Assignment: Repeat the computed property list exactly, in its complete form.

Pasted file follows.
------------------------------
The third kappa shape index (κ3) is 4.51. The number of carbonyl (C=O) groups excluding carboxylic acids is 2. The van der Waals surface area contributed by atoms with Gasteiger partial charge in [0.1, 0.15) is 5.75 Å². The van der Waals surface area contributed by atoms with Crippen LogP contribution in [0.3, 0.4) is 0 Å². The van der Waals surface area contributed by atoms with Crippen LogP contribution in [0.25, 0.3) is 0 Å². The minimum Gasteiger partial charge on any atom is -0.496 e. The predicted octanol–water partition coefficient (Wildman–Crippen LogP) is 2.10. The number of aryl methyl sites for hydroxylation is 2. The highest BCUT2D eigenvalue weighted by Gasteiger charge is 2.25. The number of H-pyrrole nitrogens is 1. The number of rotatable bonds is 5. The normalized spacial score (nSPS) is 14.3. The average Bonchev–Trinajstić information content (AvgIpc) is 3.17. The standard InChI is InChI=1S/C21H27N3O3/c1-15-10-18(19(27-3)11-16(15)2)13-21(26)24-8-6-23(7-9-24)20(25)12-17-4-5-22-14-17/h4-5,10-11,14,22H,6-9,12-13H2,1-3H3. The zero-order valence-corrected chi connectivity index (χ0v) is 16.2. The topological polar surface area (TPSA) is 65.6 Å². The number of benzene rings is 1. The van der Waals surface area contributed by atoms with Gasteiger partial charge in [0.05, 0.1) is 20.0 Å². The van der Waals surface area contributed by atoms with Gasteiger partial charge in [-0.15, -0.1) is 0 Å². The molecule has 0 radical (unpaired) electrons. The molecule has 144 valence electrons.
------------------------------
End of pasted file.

The third kappa shape index (κ3) is 4.51. The number of carbonyl (C=O) groups excluding carboxylic acids is 2. The van der Waals surface area contributed by atoms with Gasteiger partial charge in [0.1, 0.15) is 5.75 Å². The van der Waals surface area contributed by atoms with Crippen LogP contribution in [0.3, 0.4) is 0 Å². The van der Waals surface area contributed by atoms with Crippen LogP contribution in [0.25, 0.3) is 0 Å². The minimum Gasteiger partial charge on any atom is -0.496 e. The predicted octanol–water partition coefficient (Wildman–Crippen LogP) is 2.10. The number of aryl methyl sites for hydroxylation is 2. The highest BCUT2D eigenvalue weighted by Gasteiger charge is 2.25. The number of H-pyrrole nitrogens is 1. The number of rotatable bonds is 5. The normalized spacial score (nSPS) is 14.3. The average Bonchev–Trinajstić information content (AvgIpc) is 3.17. The standard InChI is InChI=1S/C21H27N3O3/c1-15-10-18(19(27-3)11-16(15)2)13-21(26)24-8-6-23(7-9-24)20(25)12-17-4-5-22-14-17/h4-5,10-11,14,22H,6-9,12-13H2,1-3H3. The zero-order valence-corrected chi connectivity index (χ0v) is 16.2. The topological polar surface area (TPSA) is 65.6 Å². The number of benzene rings is 1. The van der Waals surface area contributed by atoms with Gasteiger partial charge in [0.05, 0.1) is 20.0 Å². The van der Waals surface area contributed by atoms with Gasteiger partial charge in [-0.15, -0.1) is 0 Å². The molecule has 0 radical (unpaired) electrons. The molecule has 144 valence electrons.